United States: Passive Activity Self-Rental Rule Applies To S Corporations

If you own property and a business, there is an obvious temptation to lease that property to the business. However, be careful—you risk triggering the self-rental rule and catching the eye of the IRS. One creative couple tried to get around this by using an S corporation to lease their property to their business; however, their effort fell flat.

Self-Rental Rule in a Nutshell

The Internal Revenue Code (IRC) generally prohibits taxpayers from deducting passive activity losses (PALs). It defines "passive activity" as any trade or business in which the taxpayer does not materially participate. Rental real estate activities generally are considered passive activities regardless of whether the taxpayer materially participates.

A PAL is the amount by which the taxpayer's aggregate losses from all passive activities for the year exceed the aggregate income from all of those activities. A PAL can usually only be used to offset passive income (although the IRC does provide a few exceptions).

The self-rental rule in IRC Section 469 applies when you rent property to a business in which you or your spouse materially participates. Under the rule, any rental losses are still considered passive, but the rental income is deemed nonpassive.

That means your rental profits cannot be offset by passive losses, and the rental losses generally can offset only passive income. You essentially suspend the tax benefits from current rental losses unless you have passive income.

Real-Life Example of the Negative Consequences

A couple in Texas owned two businesses: BEK Real Estate Holdings, an S corporation, and BEK Medical, Inc., a C corporation where the husband worked full-time. The S corporation leased commercial real estate to the C corporation. Neither the husband nor the wife materially participated in BEK Real Estate or otherwise engaged in a real property business.

In 2009 and 2010, BEK Real Estate had net rental income of $53,285 and $48,657, respectively, solely from the rental of property to BEK Medical. The couple reported those amounts as passive income on their 2009 and 2010 tax returns. They offset the income with passive losses from other businesses. The IRS, however, reclassified the rental income as nonpassive and disallowed the passive losses they claimed against the rental income for 2009 and 2010.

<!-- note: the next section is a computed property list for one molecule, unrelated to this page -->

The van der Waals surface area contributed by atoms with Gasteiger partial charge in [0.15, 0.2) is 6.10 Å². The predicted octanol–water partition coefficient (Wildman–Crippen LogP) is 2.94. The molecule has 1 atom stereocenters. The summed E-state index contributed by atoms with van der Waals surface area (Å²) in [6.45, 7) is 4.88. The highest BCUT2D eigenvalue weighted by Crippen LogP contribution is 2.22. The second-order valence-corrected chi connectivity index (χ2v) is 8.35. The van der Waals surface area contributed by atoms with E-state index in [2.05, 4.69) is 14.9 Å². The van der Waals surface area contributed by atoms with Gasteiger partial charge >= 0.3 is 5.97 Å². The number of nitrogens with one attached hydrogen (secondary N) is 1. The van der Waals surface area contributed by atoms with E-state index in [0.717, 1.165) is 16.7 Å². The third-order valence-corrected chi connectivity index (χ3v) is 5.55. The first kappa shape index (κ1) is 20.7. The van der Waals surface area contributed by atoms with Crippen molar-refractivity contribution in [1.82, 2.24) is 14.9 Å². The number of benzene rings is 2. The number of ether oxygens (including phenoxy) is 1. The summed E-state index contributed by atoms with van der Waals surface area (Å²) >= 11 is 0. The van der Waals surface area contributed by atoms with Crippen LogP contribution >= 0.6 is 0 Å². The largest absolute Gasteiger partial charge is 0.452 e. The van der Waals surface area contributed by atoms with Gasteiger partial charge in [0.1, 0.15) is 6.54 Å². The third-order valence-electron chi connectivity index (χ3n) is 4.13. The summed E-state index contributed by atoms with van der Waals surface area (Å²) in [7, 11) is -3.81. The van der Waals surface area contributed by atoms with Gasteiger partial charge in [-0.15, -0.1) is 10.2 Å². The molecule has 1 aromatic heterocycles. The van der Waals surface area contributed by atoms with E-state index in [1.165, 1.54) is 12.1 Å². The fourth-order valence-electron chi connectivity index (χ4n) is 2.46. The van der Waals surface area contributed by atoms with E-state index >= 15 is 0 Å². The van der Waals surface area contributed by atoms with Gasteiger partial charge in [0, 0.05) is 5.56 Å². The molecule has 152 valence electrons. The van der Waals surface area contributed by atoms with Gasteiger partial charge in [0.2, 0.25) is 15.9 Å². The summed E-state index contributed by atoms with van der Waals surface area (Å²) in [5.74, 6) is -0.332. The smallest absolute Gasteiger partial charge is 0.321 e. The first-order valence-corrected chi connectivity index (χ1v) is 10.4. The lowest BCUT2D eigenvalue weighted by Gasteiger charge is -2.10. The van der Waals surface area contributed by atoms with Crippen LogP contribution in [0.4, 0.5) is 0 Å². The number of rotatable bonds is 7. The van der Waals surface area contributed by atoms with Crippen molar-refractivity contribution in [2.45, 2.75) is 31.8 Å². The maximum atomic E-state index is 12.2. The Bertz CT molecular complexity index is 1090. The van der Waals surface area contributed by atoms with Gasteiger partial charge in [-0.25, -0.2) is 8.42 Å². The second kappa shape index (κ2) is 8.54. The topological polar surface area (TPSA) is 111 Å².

As a result, they owed more than $26,000 in taxes on the rental income for the two tax years.

They appealed to the U.S. Tax Court. When the court ruled in favor of the IRS, the couple appealed to the Fifth Circuit Court of Appeals.

An Unusual Challenge

The couple argued that the self-rental rule did not apply because Sec. 469 does not define "taxpayer" to include S corporations. And, they claimed, even if it did, BEK Real Estate did not materially participate in BEK Medical.

The Fifth Circuit Court acknowledged that Sec. 469 does not refer to S corporations at all: "The statute specifically applies to 'taxpayers' who are individuals, estates, trusts, closely-held C corporations and personal service corporations." However, the appellate court agreed with the Tax Court that the provision did not need to specifically refer to S corporations because S corporations are merely pass-through entities; the individual shareholders in an S corporation are the ultimate taxpayers, not the entity.

Therefore, the Fifth Circuit found that an S corporation is nit really a taxpayer. And, because S corporations do not pay taxes directly, Sec. 469 had no need to include them in its list of potential "taxpayers."

The material participation argument regarding the S corporation's level of participation also failed. The couple were the taxpayers, so the proper focus was not on the S corporation but on the couple. The husband, who worked full-time for the C corporation, indisputably materially participated in its business.

Check Yourself

Renting property to a business in which you materially participate can be a lose-lose proposition when it comes to your taxes. Your financial advisor can help you devise a more beneficial arrangement.

Sidebar: A Potential Reprieve from the Self-Rental Rule

You may be able to avoid the negative tax repercussions of Internal Revenue Code (IRC) Section 469's self-rental rule by "grouping." The IRC allows you to group your separately owned rental building with your business to treat them as one activity for purposes of the passive loss rules if they constitute an "appropriate economic unit." The regulation determines this based on factors such as common ownership and control, types of activities and location. As long as you materially participate in the business (and the business is not a C corporation) the rental activity will not be treated as passive.

To take advantage of this option, you must own both the rental property and the business. You could also use grouping if the rental activity is "insubstantial" (a term undefined by the regulations) in relation to the business activity.

The content of this article is intended to provide a general guide to the subject matter. Specialist advice should be sought about your specific circumstances.

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